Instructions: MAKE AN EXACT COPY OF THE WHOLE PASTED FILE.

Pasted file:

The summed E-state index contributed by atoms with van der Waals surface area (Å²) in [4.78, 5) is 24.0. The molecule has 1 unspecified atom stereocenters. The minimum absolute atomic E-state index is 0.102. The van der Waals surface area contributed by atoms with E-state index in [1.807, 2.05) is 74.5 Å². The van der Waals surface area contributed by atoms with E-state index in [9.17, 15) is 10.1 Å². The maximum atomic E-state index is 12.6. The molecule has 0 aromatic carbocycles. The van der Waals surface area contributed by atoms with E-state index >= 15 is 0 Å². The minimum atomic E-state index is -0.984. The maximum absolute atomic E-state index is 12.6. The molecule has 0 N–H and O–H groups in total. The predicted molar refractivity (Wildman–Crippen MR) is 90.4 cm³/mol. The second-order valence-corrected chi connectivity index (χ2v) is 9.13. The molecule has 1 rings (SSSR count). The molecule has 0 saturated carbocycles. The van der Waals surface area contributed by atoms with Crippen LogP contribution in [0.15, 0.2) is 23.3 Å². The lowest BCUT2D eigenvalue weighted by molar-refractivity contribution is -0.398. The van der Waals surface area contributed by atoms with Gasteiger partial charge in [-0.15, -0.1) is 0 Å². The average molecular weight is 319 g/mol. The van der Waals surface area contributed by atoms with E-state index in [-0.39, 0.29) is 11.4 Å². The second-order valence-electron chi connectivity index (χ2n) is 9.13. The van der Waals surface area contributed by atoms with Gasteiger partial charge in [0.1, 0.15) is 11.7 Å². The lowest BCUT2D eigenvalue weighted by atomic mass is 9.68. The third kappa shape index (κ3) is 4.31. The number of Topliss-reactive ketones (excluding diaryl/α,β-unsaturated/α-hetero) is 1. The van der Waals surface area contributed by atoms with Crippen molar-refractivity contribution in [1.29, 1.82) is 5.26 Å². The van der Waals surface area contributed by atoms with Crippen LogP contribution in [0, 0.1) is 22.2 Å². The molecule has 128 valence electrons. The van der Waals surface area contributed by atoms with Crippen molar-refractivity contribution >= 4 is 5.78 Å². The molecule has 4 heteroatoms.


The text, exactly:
The summed E-state index contributed by atoms with van der Waals surface area (Å²) in [4.78, 5) is 24.0. The molecule has 1 unspecified atom stereocenters. The minimum absolute atomic E-state index is 0.102. The van der Waals surface area contributed by atoms with E-state index in [1.807, 2.05) is 74.5 Å². The van der Waals surface area contributed by atoms with E-state index in [9.17, 15) is 10.1 Å². The maximum atomic E-state index is 12.6. The molecule has 0 aromatic carbocycles. The van der Waals surface area contributed by atoms with E-state index >= 15 is 0 Å². The minimum atomic E-state index is -0.984. The maximum absolute atomic E-state index is 12.6. The molecule has 0 N–H and O–H groups in total. The predicted molar refractivity (Wildman–Crippen MR) is 90.4 cm³/mol. The second-order valence-corrected chi connectivity index (χ2v) is 9.13. The molecule has 1 rings (SSSR count). The molecule has 0 saturated carbocycles. The van der Waals surface area contributed by atoms with Crippen LogP contribution in [0.15, 0.2) is 23.3 Å². The lowest BCUT2D eigenvalue weighted by molar-refractivity contribution is -0.398. The van der Waals surface area contributed by atoms with Gasteiger partial charge in [-0.15, -0.1) is 0 Å². The average molecular weight is 319 g/mol. The van der Waals surface area contributed by atoms with E-state index in [-0.39, 0.29) is 11.4 Å². The second-order valence-electron chi connectivity index (χ2n) is 9.13. The van der Waals surface area contributed by atoms with Gasteiger partial charge in [0.1, 0.15) is 11.7 Å². The lowest BCUT2D eigenvalue weighted by atomic mass is 9.68. The third kappa shape index (κ3) is 4.31. The number of Topliss-reactive ketones (excluding diaryl/α,β-unsaturated/α-hetero) is 1. The van der Waals surface area contributed by atoms with Crippen molar-refractivity contribution in [1.29, 1.82) is 5.26 Å². The van der Waals surface area contributed by atoms with Crippen LogP contribution in [0, 0.1) is 22.2 Å². The molecule has 128 valence electrons. The van der Waals surface area contributed by atoms with Crippen molar-refractivity contribution >= 4 is 5.78 Å². The molecule has 4 heteroatoms.